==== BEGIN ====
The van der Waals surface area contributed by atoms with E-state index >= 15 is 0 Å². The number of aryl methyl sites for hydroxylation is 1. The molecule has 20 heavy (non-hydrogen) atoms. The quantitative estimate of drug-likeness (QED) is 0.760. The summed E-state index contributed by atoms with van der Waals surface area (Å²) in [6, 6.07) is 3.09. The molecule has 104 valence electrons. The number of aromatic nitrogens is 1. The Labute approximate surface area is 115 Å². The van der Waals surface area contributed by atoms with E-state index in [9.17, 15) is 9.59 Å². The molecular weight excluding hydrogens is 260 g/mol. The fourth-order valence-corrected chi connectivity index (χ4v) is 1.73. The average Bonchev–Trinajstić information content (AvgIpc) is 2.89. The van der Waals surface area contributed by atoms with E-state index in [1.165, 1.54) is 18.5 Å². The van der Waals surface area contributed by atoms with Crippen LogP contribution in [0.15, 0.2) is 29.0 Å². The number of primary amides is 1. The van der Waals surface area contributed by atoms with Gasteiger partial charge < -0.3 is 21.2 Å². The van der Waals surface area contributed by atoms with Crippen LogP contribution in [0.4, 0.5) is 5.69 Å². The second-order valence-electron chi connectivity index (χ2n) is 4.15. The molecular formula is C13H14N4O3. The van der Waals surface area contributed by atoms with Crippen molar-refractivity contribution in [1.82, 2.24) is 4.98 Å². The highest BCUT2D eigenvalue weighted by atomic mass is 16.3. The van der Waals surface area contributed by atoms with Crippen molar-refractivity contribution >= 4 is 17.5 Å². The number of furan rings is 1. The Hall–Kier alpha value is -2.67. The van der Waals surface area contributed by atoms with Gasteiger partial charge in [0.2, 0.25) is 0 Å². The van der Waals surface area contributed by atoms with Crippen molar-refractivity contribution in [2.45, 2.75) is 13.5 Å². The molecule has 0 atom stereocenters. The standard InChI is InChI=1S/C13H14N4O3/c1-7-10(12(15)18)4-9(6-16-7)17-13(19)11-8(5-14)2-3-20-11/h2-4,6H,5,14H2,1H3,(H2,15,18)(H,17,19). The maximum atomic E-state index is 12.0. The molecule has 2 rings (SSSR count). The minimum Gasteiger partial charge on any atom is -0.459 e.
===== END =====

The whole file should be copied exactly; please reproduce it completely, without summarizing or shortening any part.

The van der Waals surface area contributed by atoms with E-state index >= 15 is 0 Å². The number of aryl methyl sites for hydroxylation is 1. The molecule has 20 heavy (non-hydrogen) atoms. The quantitative estimate of drug-likeness (QED) is 0.760. The summed E-state index contributed by atoms with van der Waals surface area (Å²) in [6, 6.07) is 3.09. The molecule has 104 valence electrons. The number of aromatic nitrogens is 1. The Labute approximate surface area is 115 Å². The van der Waals surface area contributed by atoms with E-state index in [9.17, 15) is 9.59 Å². The molecular weight excluding hydrogens is 260 g/mol. The fourth-order valence-corrected chi connectivity index (χ4v) is 1.73. The average Bonchev–Trinajstić information content (AvgIpc) is 2.89. The van der Waals surface area contributed by atoms with E-state index in [1.165, 1.54) is 18.5 Å². The van der Waals surface area contributed by atoms with Crippen LogP contribution in [0.15, 0.2) is 29.0 Å². The number of primary amides is 1. The van der Waals surface area contributed by atoms with Gasteiger partial charge < -0.3 is 21.2 Å². The van der Waals surface area contributed by atoms with Crippen LogP contribution in [0.4, 0.5) is 5.69 Å². The second-order valence-electron chi connectivity index (χ2n) is 4.15. The molecular formula is C13H14N4O3. The van der Waals surface area contributed by atoms with Crippen molar-refractivity contribution in [1.82, 2.24) is 4.98 Å². The highest BCUT2D eigenvalue weighted by atomic mass is 16.3. The van der Waals surface area contributed by atoms with Crippen molar-refractivity contribution >= 4 is 17.5 Å². The number of furan rings is 1. The Hall–Kier alpha value is -2.67. The van der Waals surface area contributed by atoms with Gasteiger partial charge in [0.2, 0.25) is 0 Å². The van der Waals surface area contributed by atoms with Crippen molar-refractivity contribution in [2.45, 2.75) is 13.5 Å². The molecule has 0 atom stereocenters. The standard InChI is InChI=1S/C13H14N4O3/c1-7-10(12(15)18)4-9(6-16-7)17-13(19)11-8(5-14)2-3-20-11/h2-4,6H,5,14H2,1H3,(H2,15,18)(H,17,19). The maximum atomic E-state index is 12.0. The molecule has 2 rings (SSSR count). The minimum Gasteiger partial charge on any atom is -0.459 e.